Correction: He has naturally long hair in this movie. He grew it out. Eric Bana was on HBO and a few other TV shows recently and his hair was as long as it was in the film. All the characters grew their hair out for this film.

Corrected entry: There are no trees around, but they seem to have plenty of wood to burn the dead bodies with.

Correction: There is a large forest just right of the main gate along the city wall. You can see it although there is no scene in the forest itself. There was also a lot of wood available from the boats - given the number of men who died, not all the boats would be needed for the journey back.

Corrected entry: Just before Achilles (Brad Pitt) is killed, he kills two guards who were about to kill the girl who stabbed the king. When he is being shot by Paris (O. Bloom), he walks a few steps forward and then dies. In the next shot, the camera zooms out from his body, and all you can see is his body in the middle of a patch of grass. What happened to the bodies of the two soldiers and the king?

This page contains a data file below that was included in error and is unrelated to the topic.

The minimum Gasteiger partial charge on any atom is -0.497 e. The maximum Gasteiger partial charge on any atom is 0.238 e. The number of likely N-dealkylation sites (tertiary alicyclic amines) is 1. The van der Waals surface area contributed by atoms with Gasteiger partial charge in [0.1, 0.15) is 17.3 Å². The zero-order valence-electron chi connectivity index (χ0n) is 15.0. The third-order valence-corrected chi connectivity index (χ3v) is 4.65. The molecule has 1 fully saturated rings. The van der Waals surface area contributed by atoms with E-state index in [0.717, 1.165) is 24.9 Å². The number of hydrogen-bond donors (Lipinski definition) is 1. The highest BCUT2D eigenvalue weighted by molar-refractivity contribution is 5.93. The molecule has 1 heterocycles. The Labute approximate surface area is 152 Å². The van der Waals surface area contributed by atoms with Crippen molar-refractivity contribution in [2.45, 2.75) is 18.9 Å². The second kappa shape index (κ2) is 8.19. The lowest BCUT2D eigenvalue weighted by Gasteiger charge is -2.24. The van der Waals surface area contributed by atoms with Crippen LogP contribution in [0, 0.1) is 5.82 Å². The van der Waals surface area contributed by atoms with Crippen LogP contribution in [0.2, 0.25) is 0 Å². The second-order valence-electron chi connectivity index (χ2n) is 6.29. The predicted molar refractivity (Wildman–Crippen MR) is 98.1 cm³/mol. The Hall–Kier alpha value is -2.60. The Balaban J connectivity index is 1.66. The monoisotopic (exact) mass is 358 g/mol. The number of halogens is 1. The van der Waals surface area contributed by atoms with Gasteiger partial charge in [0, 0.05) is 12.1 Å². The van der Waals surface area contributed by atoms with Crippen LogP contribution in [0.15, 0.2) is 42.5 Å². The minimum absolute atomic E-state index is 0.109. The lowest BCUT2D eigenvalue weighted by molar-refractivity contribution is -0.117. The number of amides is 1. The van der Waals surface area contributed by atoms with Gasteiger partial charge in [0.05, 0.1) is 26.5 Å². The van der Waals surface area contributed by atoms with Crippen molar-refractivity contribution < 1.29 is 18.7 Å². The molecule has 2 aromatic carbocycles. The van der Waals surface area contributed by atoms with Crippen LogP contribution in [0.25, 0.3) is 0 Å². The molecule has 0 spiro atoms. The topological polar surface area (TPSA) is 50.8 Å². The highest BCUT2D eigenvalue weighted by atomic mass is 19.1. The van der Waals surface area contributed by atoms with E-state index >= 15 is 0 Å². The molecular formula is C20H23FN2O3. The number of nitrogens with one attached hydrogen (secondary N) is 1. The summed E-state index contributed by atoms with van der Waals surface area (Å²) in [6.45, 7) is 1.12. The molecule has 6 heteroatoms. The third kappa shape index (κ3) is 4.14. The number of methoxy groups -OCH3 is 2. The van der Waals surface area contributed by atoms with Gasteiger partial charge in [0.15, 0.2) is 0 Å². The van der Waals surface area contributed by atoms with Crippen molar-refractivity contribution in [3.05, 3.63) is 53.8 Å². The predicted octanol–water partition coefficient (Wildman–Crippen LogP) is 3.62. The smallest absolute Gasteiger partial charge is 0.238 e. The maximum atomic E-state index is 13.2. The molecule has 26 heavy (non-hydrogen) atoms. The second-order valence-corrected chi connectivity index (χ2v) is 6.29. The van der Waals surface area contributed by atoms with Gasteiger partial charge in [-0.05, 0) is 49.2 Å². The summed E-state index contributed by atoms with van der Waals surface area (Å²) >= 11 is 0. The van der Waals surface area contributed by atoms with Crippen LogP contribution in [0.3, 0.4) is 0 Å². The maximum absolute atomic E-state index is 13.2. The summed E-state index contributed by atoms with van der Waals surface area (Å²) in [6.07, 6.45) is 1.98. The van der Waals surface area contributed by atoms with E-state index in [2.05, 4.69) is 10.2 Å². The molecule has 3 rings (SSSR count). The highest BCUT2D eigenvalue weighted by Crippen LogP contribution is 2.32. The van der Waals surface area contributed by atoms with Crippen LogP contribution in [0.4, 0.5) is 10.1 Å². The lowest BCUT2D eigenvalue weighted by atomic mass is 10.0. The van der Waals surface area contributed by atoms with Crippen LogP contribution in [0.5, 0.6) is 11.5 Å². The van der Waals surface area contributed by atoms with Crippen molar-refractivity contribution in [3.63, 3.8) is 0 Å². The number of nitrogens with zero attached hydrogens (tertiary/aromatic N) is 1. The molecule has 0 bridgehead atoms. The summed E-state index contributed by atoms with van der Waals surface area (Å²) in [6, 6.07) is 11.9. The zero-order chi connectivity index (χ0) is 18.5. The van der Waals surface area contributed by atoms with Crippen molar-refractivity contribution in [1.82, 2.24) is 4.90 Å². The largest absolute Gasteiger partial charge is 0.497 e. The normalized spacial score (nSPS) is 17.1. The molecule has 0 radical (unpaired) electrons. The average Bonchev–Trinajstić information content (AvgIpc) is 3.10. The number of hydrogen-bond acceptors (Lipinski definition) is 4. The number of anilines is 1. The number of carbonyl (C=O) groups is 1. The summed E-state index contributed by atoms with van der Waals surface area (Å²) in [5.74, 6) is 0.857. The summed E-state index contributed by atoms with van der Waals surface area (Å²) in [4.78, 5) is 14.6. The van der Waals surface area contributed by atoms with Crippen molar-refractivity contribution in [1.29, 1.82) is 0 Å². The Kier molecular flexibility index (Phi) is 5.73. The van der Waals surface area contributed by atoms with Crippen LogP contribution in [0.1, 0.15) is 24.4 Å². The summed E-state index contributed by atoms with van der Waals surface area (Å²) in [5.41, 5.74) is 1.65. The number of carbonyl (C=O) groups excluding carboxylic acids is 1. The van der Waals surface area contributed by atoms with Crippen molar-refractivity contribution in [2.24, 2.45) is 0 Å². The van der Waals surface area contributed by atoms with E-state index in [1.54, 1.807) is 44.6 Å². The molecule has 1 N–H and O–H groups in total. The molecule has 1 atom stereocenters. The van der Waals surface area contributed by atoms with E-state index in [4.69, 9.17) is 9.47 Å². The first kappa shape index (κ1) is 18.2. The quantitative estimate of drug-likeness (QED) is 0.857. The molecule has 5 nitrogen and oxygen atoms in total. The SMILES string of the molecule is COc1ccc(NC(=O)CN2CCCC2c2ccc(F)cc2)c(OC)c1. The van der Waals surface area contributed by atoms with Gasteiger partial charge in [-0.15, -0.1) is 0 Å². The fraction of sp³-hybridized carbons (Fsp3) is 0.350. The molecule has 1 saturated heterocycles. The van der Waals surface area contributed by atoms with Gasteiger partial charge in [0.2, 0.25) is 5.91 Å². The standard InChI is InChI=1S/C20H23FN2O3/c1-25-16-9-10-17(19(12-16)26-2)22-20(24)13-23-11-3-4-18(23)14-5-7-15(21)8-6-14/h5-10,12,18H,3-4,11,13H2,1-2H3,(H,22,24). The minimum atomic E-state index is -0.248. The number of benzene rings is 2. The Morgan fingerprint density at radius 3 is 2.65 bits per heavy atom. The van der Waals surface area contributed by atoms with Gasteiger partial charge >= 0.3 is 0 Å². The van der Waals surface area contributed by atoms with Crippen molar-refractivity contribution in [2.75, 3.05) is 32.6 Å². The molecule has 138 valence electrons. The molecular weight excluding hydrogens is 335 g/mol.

Correction: The king and the guards are all killed near the altar where the girl was praying. When Achilles dies, he has come forward onto the grass so their bodies are no longer visible - they're behind him.

STP Premium member

Corrected entry: When Hector is tied to Achilles' chariot he has the broken spear still in his shoulder. When Achilles gets back to the Greek camps with him, the spear is no longer there.

ShooterMcGavin34

Correction: After being dragged around for a while, the spear could have easily fallen out.

Sol Parker

Corrected entry: In the film, the Greeks placed coins on the eyes of their dead. In reality, the Greeks placed the coins under the tongue of the dead.